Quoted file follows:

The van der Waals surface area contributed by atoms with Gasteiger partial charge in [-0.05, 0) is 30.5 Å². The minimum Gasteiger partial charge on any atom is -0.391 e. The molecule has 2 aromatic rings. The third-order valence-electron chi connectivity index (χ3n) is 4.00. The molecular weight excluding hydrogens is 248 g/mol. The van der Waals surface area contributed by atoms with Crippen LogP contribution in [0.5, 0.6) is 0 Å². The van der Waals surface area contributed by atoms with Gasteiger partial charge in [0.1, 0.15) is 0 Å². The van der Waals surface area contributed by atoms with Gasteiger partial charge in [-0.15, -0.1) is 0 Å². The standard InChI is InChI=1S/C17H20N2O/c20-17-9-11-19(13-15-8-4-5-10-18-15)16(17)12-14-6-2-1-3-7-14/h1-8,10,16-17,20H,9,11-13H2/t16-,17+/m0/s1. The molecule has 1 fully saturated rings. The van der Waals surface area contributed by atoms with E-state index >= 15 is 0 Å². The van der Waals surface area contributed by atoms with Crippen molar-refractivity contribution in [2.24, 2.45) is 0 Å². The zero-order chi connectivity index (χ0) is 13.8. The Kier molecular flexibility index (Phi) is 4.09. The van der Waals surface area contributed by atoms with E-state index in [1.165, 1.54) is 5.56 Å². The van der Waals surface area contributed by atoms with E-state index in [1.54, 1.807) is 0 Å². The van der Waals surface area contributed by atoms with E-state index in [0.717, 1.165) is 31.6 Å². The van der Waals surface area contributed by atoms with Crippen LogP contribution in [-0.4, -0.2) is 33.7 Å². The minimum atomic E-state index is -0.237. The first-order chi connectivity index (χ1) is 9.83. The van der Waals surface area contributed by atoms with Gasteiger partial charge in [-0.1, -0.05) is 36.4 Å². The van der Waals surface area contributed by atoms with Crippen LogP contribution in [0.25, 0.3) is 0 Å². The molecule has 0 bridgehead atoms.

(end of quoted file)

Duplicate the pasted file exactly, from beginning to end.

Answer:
The van der Waals surface area contributed by atoms with Gasteiger partial charge in [-0.05, 0) is 30.5 Å². The minimum Gasteiger partial charge on any atom is -0.391 e. The molecule has 2 aromatic rings. The third-order valence-electron chi connectivity index (χ3n) is 4.00. The molecular weight excluding hydrogens is 248 g/mol. The van der Waals surface area contributed by atoms with Crippen LogP contribution in [0.5, 0.6) is 0 Å². The van der Waals surface area contributed by atoms with Gasteiger partial charge in [0.1, 0.15) is 0 Å². The van der Waals surface area contributed by atoms with Gasteiger partial charge in [-0.15, -0.1) is 0 Å². The standard InChI is InChI=1S/C17H20N2O/c20-17-9-11-19(13-15-8-4-5-10-18-15)16(17)12-14-6-2-1-3-7-14/h1-8,10,16-17,20H,9,11-13H2/t16-,17+/m0/s1. The molecule has 1 fully saturated rings. The van der Waals surface area contributed by atoms with E-state index >= 15 is 0 Å². The van der Waals surface area contributed by atoms with Crippen molar-refractivity contribution in [2.24, 2.45) is 0 Å². The zero-order chi connectivity index (χ0) is 13.8. The Kier molecular flexibility index (Phi) is 4.09. The van der Waals surface area contributed by atoms with E-state index in [1.165, 1.54) is 5.56 Å². The van der Waals surface area contributed by atoms with E-state index in [1.54, 1.807) is 0 Å². The van der Waals surface area contributed by atoms with E-state index in [0.717, 1.165) is 31.6 Å². The van der Waals surface area contributed by atoms with Crippen LogP contribution in [-0.4, -0.2) is 33.7 Å². The minimum atomic E-state index is -0.237. The first-order chi connectivity index (χ1) is 9.83. The van der Waals surface area contributed by atoms with Gasteiger partial charge in [-0.1, -0.05) is 36.4 Å². The van der Waals surface area contributed by atoms with Crippen LogP contribution in [0.25, 0.3) is 0 Å². The molecule has 0 bridgehead atoms.